FIG. 5.
FIG. 5.
Comparison of cytolytic profiles of ex vivo generated NK cells and PBNK cells. (A) Comparison of expression of cytolytic proteins: the expression of GNLY, GZMA, GZMB, GZMK, and PRF1 mRNA was compared for day 30 ex vivo differentiated NK cells (n=4, black bars) and FACS-sorted CD56dim (n=3, open bars) and CD56bright PBNK cells (n=3, gray bars). Real-time RT-PCR analysis was performed using total RNA isolated from the different cell types, and values were normalized to β-actin levels as internal standard. Mean values±SEM are shown in relation to PB CD56dim NK cells, which were arbitrarily set to 100%. (B) Comparison of natural cytotoxic activities: europium-release cytotoxicity assays were performed using K562 cells and ex vivo generated NK cells (open circle) and PBNK cells preincubated for 3 days with a differentiation medium containing 1,000 U rhIL-2 (black quadrant) or with a basal medium (black triangle) at various effector-to-target (E:T) ratios. Mean values±SD calculated from triplicates are shown for one representative experiment of 3 performed. GNLY, granulysin; GZMA, granzyme A; GZMB, granzyme B; GZMK, granzyme K; PRF1, perforin 1.
FIG. 6.
FIG. 6.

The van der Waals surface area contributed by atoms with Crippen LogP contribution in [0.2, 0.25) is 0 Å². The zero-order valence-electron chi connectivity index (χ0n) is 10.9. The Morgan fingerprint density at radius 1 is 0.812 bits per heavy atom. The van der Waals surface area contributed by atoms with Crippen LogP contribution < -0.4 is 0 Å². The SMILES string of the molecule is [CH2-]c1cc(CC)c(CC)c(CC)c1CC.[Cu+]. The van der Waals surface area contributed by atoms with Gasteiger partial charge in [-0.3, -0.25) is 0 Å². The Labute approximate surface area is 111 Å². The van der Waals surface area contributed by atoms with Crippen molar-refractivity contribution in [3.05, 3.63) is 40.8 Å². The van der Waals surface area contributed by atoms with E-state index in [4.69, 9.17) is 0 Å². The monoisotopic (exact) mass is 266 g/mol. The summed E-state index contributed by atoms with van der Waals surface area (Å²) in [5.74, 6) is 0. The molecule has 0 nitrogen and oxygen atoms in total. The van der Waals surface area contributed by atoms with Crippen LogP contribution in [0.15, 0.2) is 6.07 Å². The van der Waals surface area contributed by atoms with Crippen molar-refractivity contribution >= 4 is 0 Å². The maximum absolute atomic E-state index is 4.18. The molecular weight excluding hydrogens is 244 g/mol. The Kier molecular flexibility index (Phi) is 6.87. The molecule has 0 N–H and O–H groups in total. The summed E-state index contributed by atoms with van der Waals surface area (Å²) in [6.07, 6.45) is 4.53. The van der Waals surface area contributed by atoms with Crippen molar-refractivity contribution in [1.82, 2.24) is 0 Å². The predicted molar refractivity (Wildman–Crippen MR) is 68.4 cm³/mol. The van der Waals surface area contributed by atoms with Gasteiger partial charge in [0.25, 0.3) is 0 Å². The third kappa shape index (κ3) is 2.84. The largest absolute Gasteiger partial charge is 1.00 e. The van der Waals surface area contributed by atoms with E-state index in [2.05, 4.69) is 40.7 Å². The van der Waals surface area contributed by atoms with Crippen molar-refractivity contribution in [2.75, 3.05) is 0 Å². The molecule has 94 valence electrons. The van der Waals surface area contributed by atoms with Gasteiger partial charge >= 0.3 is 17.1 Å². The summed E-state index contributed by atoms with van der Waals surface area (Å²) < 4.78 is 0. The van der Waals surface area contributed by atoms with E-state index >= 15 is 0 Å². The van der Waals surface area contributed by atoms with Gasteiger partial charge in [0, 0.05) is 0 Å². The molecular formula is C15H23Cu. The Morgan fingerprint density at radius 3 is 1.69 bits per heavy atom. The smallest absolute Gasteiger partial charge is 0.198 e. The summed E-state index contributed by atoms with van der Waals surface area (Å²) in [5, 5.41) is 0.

Ex vivo generated NK cells can produce IFN-γ and display potent ADCC. (A) Comparison of IFN-γ mRNA levels after induction with IL-12 or PMA plus ionomycin: ex vivo generated NK cells or PBNK cells kept in a basal or differentiation GBGM medium for 12 h were induced with IL-12 or a combination of PMA and ionomycin for 4 h or left untreated. Then, total RNA was isolated from the cells and subjected to real-time RT-PCR analysis. Mean values of relative IFN-γ mRNA levels±SD calculated from 3 independent cell samples are shown. The values obtained for noninduced ex vivo differentiated NK cells were arbitrarily set to 1. (B) Comparison of intracellular IFN-γ production after induction with IL-12 or PMA plus ionomycin: ex vivo generated NK cells or PBNK cells preincubated in a basal or differentiation GBGM medium for 24 h were induced with IL-12 or a combination of PMA and ionomycin for 16 or 6 h, respectively, or left untreated. GolgiPlug was added the last 4 h of induction before analysis. Then, cells were permeabilized and stained for intracellular IFN-γ. The percentages of IFN-γ-positive cells within the CD56-positive population are shown as mean values±SD calculated from 3 independent samples obtained from different individuals. (C) Rituximab strongly increases cytotoxicity against Nalm-6 and 721.221 cells: ex vivo generated NK cells from day 28 of culture were purified and subsequently used in Europium-release killing-assays. 721.221 and Nalm-6 cells were used at an effector-to-target ratio of 12:1. Cells were preincubated with Rituximab as indicated. Mean values±SD calculated from triplicate wells are shown for a representative experiment performed. ADCC, antibody-dependent cellular cytotoxicity; IFN, interferon; PMA, phorbol myristic acetate.